Introduction - Naval Architecture Student

Discussion in 'All Things Boats & Boating' started by sonofasailor12, Mar 10, 2010.

  1. sonofasailor12
    Joined: Mar 2010
    Posts: 0
    Likes: 0, Points: 0, Legacy Rep: 10
    Location: Annapolis

    sonofasailor12 NA Student

    Hey all,

    I've been lurking here for about a year, getting little snippets of knowledge for some of my classwork, but I finally decided to register, and thought I'd do a little introduction like the description of this forum says.

    I'm a naval architecture student at the Naval Academy, and I'm on the offshore sailing team. I love sailing and my life basically revolves around it and my naval architecture classes.

    I'd like to do something in yacht design after my time in the Navy.

    For starters, here is one of my projects I did for class.

    It is in the early phases, and the keel, bulb, and rudder have had 0 calculations go into them. They are just there for aesthetics and a general feel of the design.

    It is supposed to be an ultra-light, no frills offshore racing boat, with a high power sailplan and high aspect appendages.

    The hull is done mostly just by feel or "eye".

    Thoughts?

    And I hope to be still drawing valuable insight and information from this community for years to come!

    Thanks for your time.
     

    Attached Files:

  2. jehardiman
    Joined: Aug 2004
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    Location: Port Orchard, Washington, USA

    jehardiman Senior Member

    Should have gone to Webb if you wanted to be NA rather than a khakiclad-ringknocker. But what's done, is done, and you stood up and raised your right hand. Don't washout and make us proud.

    Anyway, if you want to do yacht design after your commision you need to set yourself up with a plan now. How long do you plan to stay in; 4 years? 12? 20? How are your grades? Your first billet will most likely be an operational JO (SUPSALV would be nice). If you resign after your initial comitment, you may not have fully developed your skill set and basicly be just like any other college grad that wants a job in yacht design with maybe a little more management training but less social networking in the civilian side. If you stay in and have good Academy grades and high evals, but not too high (you don't want to become a Nuc), try to get into the MIT A13 program and then into a fun NAVSEA PMO billet (PMS 399 and SPECWAR are good). This will open a lot of doors, give you a good skillset, but will add years to the timeline.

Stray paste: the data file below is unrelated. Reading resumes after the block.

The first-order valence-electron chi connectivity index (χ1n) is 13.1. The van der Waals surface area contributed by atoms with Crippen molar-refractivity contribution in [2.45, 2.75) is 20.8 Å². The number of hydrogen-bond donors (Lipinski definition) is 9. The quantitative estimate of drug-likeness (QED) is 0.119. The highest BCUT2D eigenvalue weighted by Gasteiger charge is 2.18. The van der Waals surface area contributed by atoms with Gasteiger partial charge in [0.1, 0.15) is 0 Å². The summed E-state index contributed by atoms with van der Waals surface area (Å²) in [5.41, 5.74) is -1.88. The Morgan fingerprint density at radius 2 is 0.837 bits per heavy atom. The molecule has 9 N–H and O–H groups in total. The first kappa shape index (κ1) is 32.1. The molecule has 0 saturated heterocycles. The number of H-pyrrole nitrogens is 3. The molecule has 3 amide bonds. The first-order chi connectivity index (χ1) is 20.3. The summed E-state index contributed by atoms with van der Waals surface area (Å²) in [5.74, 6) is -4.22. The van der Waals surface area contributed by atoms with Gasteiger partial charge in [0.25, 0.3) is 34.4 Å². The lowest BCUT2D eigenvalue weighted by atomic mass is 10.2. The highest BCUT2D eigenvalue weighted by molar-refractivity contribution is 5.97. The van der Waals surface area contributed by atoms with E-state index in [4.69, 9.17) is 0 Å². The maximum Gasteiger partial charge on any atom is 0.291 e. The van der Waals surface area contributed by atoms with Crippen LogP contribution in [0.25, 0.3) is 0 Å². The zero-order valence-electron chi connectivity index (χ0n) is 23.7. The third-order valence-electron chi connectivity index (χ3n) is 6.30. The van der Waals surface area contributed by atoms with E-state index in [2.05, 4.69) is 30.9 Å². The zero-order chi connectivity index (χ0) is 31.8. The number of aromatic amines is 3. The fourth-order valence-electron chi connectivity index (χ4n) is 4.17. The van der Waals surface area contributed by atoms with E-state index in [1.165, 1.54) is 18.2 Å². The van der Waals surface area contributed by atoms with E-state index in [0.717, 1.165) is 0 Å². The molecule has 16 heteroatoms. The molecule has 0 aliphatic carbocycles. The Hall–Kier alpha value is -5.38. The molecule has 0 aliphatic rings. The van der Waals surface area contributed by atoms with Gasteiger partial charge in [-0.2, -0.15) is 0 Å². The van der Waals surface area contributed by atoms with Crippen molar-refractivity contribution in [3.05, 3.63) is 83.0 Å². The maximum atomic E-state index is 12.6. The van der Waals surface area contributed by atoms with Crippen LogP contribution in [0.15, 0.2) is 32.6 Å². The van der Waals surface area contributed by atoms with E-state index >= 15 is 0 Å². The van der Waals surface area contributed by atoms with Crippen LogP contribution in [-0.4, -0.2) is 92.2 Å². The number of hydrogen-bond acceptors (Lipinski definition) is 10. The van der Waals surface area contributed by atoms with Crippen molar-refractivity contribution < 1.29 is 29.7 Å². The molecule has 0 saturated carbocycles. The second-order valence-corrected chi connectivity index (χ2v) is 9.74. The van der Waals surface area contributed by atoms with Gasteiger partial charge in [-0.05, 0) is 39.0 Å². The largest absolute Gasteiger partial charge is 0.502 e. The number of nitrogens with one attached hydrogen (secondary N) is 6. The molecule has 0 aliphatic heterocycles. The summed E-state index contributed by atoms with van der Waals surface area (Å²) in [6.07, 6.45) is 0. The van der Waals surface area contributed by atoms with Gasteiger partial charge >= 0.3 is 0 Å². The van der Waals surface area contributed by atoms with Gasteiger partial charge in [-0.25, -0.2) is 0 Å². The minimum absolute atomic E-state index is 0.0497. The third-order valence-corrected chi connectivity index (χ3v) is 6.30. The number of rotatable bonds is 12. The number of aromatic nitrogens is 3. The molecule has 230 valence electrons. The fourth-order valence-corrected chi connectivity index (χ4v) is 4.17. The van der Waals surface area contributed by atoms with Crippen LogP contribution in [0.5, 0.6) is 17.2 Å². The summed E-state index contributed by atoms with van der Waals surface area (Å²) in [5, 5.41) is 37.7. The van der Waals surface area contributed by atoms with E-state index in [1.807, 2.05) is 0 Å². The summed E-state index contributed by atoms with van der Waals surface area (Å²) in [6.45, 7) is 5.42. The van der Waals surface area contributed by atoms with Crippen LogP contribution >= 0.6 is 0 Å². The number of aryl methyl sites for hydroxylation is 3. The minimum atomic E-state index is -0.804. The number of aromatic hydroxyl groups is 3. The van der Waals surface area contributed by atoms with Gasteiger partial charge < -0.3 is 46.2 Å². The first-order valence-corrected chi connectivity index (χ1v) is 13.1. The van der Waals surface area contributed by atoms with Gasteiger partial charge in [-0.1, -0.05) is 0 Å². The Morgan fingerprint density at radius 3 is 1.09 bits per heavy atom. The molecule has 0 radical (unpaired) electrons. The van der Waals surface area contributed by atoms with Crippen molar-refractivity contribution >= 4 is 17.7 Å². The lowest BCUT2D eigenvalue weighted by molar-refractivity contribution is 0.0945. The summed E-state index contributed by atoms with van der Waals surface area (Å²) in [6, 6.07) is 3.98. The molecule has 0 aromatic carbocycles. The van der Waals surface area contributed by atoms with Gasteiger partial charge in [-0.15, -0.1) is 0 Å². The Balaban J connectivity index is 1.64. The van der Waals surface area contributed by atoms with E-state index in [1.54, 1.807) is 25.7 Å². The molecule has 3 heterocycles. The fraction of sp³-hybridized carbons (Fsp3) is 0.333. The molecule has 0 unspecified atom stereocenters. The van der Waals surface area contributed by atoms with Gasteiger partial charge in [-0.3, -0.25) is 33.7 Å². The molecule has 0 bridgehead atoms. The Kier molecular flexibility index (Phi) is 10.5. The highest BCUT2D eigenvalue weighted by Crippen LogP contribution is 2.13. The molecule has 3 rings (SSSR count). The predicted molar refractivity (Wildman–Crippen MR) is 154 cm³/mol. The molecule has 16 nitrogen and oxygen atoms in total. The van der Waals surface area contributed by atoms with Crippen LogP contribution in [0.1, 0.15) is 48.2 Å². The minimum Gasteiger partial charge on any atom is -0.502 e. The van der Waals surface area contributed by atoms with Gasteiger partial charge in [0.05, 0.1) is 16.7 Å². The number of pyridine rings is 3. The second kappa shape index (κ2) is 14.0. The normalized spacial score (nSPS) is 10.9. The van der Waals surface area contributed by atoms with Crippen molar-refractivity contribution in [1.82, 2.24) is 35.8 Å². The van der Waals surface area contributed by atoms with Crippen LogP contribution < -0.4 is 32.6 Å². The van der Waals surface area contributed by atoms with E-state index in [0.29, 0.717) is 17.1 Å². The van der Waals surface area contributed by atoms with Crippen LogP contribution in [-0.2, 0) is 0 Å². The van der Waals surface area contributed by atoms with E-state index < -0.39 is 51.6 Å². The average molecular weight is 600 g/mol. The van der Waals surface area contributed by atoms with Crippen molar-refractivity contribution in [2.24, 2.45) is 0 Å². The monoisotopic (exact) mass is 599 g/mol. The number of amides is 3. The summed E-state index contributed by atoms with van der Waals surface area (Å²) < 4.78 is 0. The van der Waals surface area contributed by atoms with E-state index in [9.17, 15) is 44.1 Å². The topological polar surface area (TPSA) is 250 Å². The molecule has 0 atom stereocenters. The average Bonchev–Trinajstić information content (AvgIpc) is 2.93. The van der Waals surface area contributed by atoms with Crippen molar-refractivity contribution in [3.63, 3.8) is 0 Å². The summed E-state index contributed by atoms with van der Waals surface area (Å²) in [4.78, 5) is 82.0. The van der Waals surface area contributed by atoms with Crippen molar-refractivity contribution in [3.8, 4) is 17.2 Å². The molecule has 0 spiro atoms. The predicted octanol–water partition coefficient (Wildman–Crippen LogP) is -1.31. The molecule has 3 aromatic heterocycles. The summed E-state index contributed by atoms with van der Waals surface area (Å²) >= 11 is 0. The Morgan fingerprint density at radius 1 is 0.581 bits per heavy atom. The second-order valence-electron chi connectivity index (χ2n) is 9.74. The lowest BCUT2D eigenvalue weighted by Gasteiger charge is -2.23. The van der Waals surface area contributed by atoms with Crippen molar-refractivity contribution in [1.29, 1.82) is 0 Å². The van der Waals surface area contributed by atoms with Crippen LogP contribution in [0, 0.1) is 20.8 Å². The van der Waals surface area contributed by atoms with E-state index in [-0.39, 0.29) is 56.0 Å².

Also remember the old truth...How do you make a small fortune as a yacht designer?...Start with a large one.

    As a comment on the design, never set pen to paper until the first round of calculations are done. You should develop a personal set of spreadsheets and data touchstones that allow you to quickly block out a design within reasonable parameters. This will save tons of rework downstream.

    Good luck Midshipman.
     
  3. sonofasailor12
    Joined: Mar 2010
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    Location: Annapolis

    sonofasailor12 NA Student

    Thanks for the response. I actually went to the Naval Academy to be an Officer first, not just for the Naval Architecture degree, but since I have discovered that I really enjoy it. I would possibly like to combine the two as an EDO or diving and salvage officer.

    As far as setting myself up now, I have a short internship at Farr this summer to help get some experience in the industry.
     

  4. jehardiman
    Joined: Aug 2004
    Posts: 3,069
    Likes: 572, Points: 113, Legacy Rep: 2040
    Location: Port Orchard, Washington, USA

    jehardiman Senior Member

    Social networking IMHO is one of the more important things about where you end up. I think almost all NA's start out wanting to work in yacht design, and dabble in it (like myself) even when they find other things that put food on the table. In my years as a Naval Architect working for the Navy, I have worked with many yacht designers (self employed and otherwise) and boat builders "between offices". Some have returned to the private sector in yacht design, others went to other civilian NA jobs, some complete thier government career. Of the ones that went back to yacht design, they were heavily involved in the social networking of the field, which is actually fairly small.
     
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